Figure 7-2.American standard reinforcing bar marks.
lines and then pulled out or expanded to form a
diamond shape between each parallel cut. Another
type is square, rather than diamond shaped, as shown
in view B, figure 7-3. Expanded metal is customarily y
used during plastering operations and light reinforcing
concrete construction, such as sidewalks and small
Figure 7-3.Expanded or diamond mesh steel reinforcement.
concrete pads that do not have to bear substantial
weight, such as transformer and air-conditioner pads.
Welded Wire Fabric
Welded wire fabric is fabricated from a series of
wires arranged at right angles to each other and
electrically welded at all intersections. Welded wire
fabric, referred to as WWF within the NCF. has
various uses in reinforced concrete construction. In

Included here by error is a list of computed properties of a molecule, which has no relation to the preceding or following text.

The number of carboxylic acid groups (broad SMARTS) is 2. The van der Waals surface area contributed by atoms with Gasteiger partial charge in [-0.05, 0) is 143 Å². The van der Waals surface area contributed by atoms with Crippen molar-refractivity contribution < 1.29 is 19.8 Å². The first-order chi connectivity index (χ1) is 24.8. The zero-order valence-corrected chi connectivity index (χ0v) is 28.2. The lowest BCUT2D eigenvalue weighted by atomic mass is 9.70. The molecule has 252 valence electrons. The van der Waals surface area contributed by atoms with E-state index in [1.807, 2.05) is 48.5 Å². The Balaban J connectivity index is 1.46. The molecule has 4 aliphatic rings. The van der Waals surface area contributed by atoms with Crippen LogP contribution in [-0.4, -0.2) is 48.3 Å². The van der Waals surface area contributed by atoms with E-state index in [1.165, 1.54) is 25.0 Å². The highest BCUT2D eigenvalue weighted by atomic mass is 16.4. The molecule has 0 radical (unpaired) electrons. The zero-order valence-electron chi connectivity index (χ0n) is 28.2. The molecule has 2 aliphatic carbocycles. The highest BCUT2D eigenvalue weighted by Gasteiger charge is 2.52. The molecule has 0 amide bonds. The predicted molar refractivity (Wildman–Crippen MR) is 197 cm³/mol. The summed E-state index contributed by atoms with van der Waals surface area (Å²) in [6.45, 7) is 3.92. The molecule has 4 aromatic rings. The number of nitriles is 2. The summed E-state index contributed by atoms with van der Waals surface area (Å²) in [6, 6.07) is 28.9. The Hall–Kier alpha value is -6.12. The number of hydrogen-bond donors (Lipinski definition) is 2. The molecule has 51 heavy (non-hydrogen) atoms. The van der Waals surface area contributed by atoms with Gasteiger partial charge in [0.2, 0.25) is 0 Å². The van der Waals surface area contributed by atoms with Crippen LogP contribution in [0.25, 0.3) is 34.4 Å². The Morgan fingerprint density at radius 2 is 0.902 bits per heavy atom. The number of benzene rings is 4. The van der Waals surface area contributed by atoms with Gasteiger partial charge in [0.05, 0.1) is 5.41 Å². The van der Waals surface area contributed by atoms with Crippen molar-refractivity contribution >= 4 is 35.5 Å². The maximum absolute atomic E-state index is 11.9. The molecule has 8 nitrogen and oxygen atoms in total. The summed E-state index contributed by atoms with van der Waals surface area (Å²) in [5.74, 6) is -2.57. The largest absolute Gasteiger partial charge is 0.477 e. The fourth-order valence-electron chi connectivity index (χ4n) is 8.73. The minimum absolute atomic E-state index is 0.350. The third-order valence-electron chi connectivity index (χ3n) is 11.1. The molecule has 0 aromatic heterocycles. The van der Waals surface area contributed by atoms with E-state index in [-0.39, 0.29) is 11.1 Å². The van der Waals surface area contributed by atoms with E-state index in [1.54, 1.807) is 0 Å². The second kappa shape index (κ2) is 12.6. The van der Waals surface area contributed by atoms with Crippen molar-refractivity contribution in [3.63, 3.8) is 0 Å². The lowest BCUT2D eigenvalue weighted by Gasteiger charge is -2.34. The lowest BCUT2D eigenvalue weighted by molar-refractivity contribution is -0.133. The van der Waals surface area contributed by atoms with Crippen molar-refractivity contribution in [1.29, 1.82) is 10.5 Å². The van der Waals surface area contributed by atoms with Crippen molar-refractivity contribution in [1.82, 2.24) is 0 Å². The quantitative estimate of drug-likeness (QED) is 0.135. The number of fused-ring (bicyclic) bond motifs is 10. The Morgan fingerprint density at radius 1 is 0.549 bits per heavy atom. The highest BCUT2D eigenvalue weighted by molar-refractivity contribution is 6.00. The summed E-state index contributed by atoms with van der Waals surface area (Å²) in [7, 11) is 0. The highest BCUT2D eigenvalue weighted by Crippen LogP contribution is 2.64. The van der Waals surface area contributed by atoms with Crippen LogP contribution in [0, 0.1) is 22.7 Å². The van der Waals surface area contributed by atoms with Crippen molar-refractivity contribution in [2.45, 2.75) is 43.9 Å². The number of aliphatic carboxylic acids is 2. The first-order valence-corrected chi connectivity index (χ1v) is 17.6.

building construction, it is most often used for floor
slabs on well-compacted ground. Heavier fabric,
supplied mainly in flat sheets, is often used in walls
and for the primary reinforcement in structural floor
slabs. Additional examples of its use include road and
runway pavements, box culverts, and small canal
Four numbers are use-d to designate the style of
wire mesh; for example, 6 by 6-8 by 8 (sometimes
written 6 x 6 x 8 x 8 or 6 x 6 - W 2.1 x W 2.1). The
first number (in this case, 6) indicates the lengthwise
spacing of the wire in inches; the second number (in
this case, 6) indicates the crosswise spacing of the wire
in inches; the last two numbers (8 by 8) indicate the
size of the wire on the Washburn and Moen gauge.
More recently the last two numbers are a W number
that indicates the size of the cross-sectional area in the
wire in hundredths of an inch. (See table 7-4.) WWF
is currently available within the Navy stock system
using the four-digit system, 6 by 6-8 by 8, as of this
writing, but if procured through civilian sources, the
W system is used.